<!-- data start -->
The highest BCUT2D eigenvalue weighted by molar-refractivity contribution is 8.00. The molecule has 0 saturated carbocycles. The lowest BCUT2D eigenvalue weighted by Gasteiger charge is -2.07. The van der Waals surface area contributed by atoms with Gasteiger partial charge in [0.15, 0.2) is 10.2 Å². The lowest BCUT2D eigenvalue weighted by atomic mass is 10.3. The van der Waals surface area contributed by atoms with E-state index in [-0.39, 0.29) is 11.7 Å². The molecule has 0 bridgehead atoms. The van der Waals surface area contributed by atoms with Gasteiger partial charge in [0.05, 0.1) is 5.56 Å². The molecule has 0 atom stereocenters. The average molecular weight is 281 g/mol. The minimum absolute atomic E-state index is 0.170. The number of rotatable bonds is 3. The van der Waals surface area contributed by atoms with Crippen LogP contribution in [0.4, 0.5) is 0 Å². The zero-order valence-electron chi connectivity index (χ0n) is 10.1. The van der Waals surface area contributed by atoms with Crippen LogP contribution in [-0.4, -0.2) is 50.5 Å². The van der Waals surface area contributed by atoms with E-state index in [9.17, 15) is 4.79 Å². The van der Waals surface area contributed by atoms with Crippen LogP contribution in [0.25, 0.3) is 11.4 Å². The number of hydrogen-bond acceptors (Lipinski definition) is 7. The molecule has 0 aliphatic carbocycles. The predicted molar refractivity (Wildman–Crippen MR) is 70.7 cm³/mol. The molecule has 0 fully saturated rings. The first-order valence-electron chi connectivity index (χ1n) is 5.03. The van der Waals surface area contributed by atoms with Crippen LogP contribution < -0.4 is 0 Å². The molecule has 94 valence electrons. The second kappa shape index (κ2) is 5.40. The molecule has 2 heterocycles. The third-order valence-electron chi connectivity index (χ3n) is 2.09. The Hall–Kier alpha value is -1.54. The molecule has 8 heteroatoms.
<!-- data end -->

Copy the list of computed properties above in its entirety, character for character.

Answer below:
The highest BCUT2D eigenvalue weighted by molar-refractivity contribution is 8.00. The molecule has 0 saturated carbocycles. The lowest BCUT2D eigenvalue weighted by Gasteiger charge is -2.07. The van der Waals surface area contributed by atoms with Gasteiger partial charge in [0.15, 0.2) is 10.2 Å². The lowest BCUT2D eigenvalue weighted by atomic mass is 10.3. The van der Waals surface area contributed by atoms with E-state index in [-0.39, 0.29) is 11.7 Å². The molecule has 0 bridgehead atoms. The van der Waals surface area contributed by atoms with Gasteiger partial charge in [0.05, 0.1) is 5.56 Å². The molecule has 0 atom stereocenters. The average molecular weight is 281 g/mol. The minimum absolute atomic E-state index is 0.170. The number of rotatable bonds is 3. The van der Waals surface area contributed by atoms with Crippen LogP contribution in [0.4, 0.5) is 0 Å². The zero-order valence-electron chi connectivity index (χ0n) is 10.1. The van der Waals surface area contributed by atoms with Crippen LogP contribution in [-0.4, -0.2) is 50.5 Å². The van der Waals surface area contributed by atoms with E-state index in [9.17, 15) is 4.79 Å². The van der Waals surface area contributed by atoms with Crippen LogP contribution in [0.25, 0.3) is 11.4 Å². The number of hydrogen-bond acceptors (Lipinski definition) is 7. The molecule has 0 aliphatic carbocycles. The predicted molar refractivity (Wildman–Crippen MR) is 70.7 cm³/mol. The molecule has 0 fully saturated rings. The first-order valence-electron chi connectivity index (χ1n) is 5.03. The van der Waals surface area contributed by atoms with Crippen LogP contribution < -0.4 is 0 Å². The molecule has 94 valence electrons. The second kappa shape index (κ2) is 5.40. The molecule has 2 heterocycles. The third-order valence-electron chi connectivity index (χ3n) is 2.09. The Hall–Kier alpha value is -1.54. The molecule has 8 heteroatoms.